I went to that old road again.
Grabbed my camera and a sandwich. I think I just needed a change of scenery. Been moping all week and I felt something calling me out there.
Lord knows I haven’t been down that road in, what, eight or nine years? My gramma used to live back there, in the hills. Oak trees and sycamores lined that road. I remember trying to peek out the window to catch glimpses of the beavers that would build their damns in that reservoir. I didn’t know then that were never any beavers. Just something my dad said to get my imagination running, I suppose.
I pulled in off the side of the road by the telephone pole. Laced my boots up, grabbed my bag and started walking.
It had been almost a decade since I was last through here. Last remnants of family moving or dying, I can’t remember. I had always been buckled in the back seat of whatever car we were driving then, so walking on foot allowed me more time to really take in that dusty, old road.
The cool, sweet sage smell that soaked into the hills was still as strong as it always was. The oaks still as gnarled, the sycamores still as proud. There were more houses shoved in than I remember. People tend to wanna stay just far enough away from civilization to criticize it, but close enough to run to it when they get scared. There had been a small bit of rain a few days prior, so the dirt and asphalt were particularly pungent. The kind of loamy smell that only water can bring out.
There’s a particular section when the finely paved road turns into a one car dirt path. That’s where you truly get to experience the canyon. Massive oaks with their mighty branches reach over to the other end of the road and enormous boulders, split into two under their massive weight, litter the path. It can be a bit treacherous on more sensitive vehicles.
Snapped a few shots of a gorgeous scrub jay that had been following me. I can’t remember where, but I swore I read something that said how the color blue was something that didn’t appear much in nature. Something to do wavelengths and the energy that blue light emits.
My dad used to tell me stories about how there was a secret pirate cave hidden among the gulley where rainwater would run off. Somehow, Long John so-and-so ran off and buried a treasure deep in the hills of Thousand Oaks. Of course that wasn’t true, but my little kid self believed it. I promised to return when I was older to find it. He would laugh, no doubt writing it off as childhood wonder. But a part of me still wonders if there really is some secret hidey-hole waiting to be discovered, and at the bottom is a trove of forgotten treasure.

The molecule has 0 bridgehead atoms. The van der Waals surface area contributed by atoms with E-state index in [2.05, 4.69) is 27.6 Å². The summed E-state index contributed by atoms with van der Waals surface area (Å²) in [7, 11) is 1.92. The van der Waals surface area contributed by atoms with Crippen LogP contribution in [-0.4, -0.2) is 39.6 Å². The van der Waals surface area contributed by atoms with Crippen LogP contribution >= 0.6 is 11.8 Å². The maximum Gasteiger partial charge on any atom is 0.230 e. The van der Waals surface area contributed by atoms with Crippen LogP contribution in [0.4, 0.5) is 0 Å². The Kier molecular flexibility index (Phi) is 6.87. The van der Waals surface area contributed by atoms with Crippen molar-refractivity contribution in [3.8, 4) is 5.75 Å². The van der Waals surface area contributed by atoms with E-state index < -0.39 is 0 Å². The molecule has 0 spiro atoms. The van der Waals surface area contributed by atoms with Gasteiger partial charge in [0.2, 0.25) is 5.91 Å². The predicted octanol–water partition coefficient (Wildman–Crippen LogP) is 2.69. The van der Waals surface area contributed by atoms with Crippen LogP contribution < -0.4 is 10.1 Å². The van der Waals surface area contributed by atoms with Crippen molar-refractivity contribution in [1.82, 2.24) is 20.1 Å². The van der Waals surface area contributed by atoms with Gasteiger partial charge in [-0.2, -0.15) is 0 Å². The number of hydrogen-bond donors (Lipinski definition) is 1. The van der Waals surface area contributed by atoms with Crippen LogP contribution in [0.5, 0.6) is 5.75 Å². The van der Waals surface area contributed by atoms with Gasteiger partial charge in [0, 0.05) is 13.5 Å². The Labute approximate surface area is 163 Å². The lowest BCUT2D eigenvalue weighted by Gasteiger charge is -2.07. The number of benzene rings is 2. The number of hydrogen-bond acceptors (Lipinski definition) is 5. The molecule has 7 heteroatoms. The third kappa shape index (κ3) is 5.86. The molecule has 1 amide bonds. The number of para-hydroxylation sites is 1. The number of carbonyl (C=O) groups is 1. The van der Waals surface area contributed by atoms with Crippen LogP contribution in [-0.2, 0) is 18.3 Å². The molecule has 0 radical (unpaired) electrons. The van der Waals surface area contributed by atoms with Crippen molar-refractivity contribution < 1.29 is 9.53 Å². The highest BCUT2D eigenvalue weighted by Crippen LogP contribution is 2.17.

That’s something that really got me thinking while I was out walking. We tell ourselves or our children stories, but to what purpose? Were I any less naïve, I could have shot down my dad’s story in a heartbeat. But I didn’t because I believed. I had hope in his story. And he could have just as easily told me that he was only joking, too. But he didn’t. Maybe he wanted to me have that hope. That maybe, against all odds, there really was a chance. I reflected on how I still carry that foolish hope even to this day. That even when circumstances are at their bleakest, my stupid heart dares to raise a fist to fate and carry that little flame of hope in the face of certain extinguishment.
I got to the top of the hill where the road ran out. I turned around and looked out over the golden hues of the canyon as the sun set. I felt sad, because I had spent good moments of my childhood in here without ever really being in the canyon. I thought of the stories my dad told me and I thought of you, too. Maybe I’m foolish to believe that I will get to see you again. Maybe I’m foolish to believe that I will get to hear that windchime of a laugh again. Maybe I’m foolish for believing that God has written more for you and I.
But for now, as the sun sets over the canyon, I have hope. Hope for us. Hope for that future we talked about.
It was a long walk back to the car but as I took one last deep breath of oak and sage, I thought of how great of a storyteller I am going to be to my little kids someday. That one day, I can be a ghost of hope for them. That one day, they too can raise their fists against fate and declare their hope in the face of hopelessness.
One day. I can feel it.